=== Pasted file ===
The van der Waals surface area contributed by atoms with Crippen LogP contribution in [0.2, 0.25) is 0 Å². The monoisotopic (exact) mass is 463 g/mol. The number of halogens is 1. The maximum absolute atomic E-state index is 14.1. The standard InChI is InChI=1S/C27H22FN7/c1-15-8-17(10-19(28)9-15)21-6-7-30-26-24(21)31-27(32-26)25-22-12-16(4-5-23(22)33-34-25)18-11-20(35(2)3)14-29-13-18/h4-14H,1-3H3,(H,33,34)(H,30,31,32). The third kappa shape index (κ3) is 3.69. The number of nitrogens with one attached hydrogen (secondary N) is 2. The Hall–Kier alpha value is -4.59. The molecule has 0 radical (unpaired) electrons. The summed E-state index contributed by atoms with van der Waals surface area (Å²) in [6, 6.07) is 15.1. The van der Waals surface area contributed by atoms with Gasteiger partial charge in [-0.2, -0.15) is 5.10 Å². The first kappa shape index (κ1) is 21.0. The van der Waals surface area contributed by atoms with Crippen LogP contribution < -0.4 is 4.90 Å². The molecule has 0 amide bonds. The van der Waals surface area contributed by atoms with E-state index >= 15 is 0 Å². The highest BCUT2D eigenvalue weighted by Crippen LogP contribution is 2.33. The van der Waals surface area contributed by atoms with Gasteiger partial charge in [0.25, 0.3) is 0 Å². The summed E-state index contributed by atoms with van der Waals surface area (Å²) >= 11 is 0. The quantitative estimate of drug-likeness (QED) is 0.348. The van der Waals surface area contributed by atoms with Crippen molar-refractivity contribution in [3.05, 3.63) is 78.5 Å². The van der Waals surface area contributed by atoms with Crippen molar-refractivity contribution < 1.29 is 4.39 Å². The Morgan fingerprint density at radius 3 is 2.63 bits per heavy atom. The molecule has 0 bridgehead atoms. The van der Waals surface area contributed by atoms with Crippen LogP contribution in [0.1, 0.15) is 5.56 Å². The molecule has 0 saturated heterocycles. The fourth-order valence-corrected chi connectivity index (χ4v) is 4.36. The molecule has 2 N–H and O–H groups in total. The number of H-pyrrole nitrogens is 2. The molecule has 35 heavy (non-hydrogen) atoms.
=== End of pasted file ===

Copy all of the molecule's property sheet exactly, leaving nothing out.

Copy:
The van der Waals surface area contributed by atoms with Crippen LogP contribution in [0.2, 0.25) is 0 Å². The monoisotopic (exact) mass is 463 g/mol. The number of halogens is 1. The maximum absolute atomic E-state index is 14.1. The standard InChI is InChI=1S/C27H22FN7/c1-15-8-17(10-19(28)9-15)21-6-7-30-26-24(21)31-27(32-26)25-22-12-16(4-5-23(22)33-34-25)18-11-20(35(2)3)14-29-13-18/h4-14H,1-3H3,(H,33,34)(H,30,31,32). The third kappa shape index (κ3) is 3.69. The number of nitrogens with one attached hydrogen (secondary N) is 2. The Hall–Kier alpha value is -4.59. The molecule has 0 radical (unpaired) electrons. The summed E-state index contributed by atoms with van der Waals surface area (Å²) in [6, 6.07) is 15.1. The van der Waals surface area contributed by atoms with Gasteiger partial charge in [-0.2, -0.15) is 5.10 Å². The first kappa shape index (κ1) is 21.0. The van der Waals surface area contributed by atoms with Crippen LogP contribution < -0.4 is 4.90 Å². The molecule has 0 amide bonds. The van der Waals surface area contributed by atoms with E-state index >= 15 is 0 Å². The highest BCUT2D eigenvalue weighted by Crippen LogP contribution is 2.33. The van der Waals surface area contributed by atoms with Gasteiger partial charge in [0.25, 0.3) is 0 Å². The summed E-state index contributed by atoms with van der Waals surface area (Å²) >= 11 is 0. The quantitative estimate of drug-likeness (QED) is 0.348. The van der Waals surface area contributed by atoms with Crippen molar-refractivity contribution in [3.05, 3.63) is 78.5 Å². The van der Waals surface area contributed by atoms with Crippen molar-refractivity contribution < 1.29 is 4.39 Å². The Morgan fingerprint density at radius 3 is 2.63 bits per heavy atom. The molecule has 0 bridgehead atoms. The van der Waals surface area contributed by atoms with Crippen LogP contribution in [0.1, 0.15) is 5.56 Å². The molecule has 0 saturated heterocycles. The fourth-order valence-corrected chi connectivity index (χ4v) is 4.36. The molecule has 2 N–H and O–H groups in total. The number of H-pyrrole nitrogens is 2. The molecule has 35 heavy (non-hydrogen) atoms.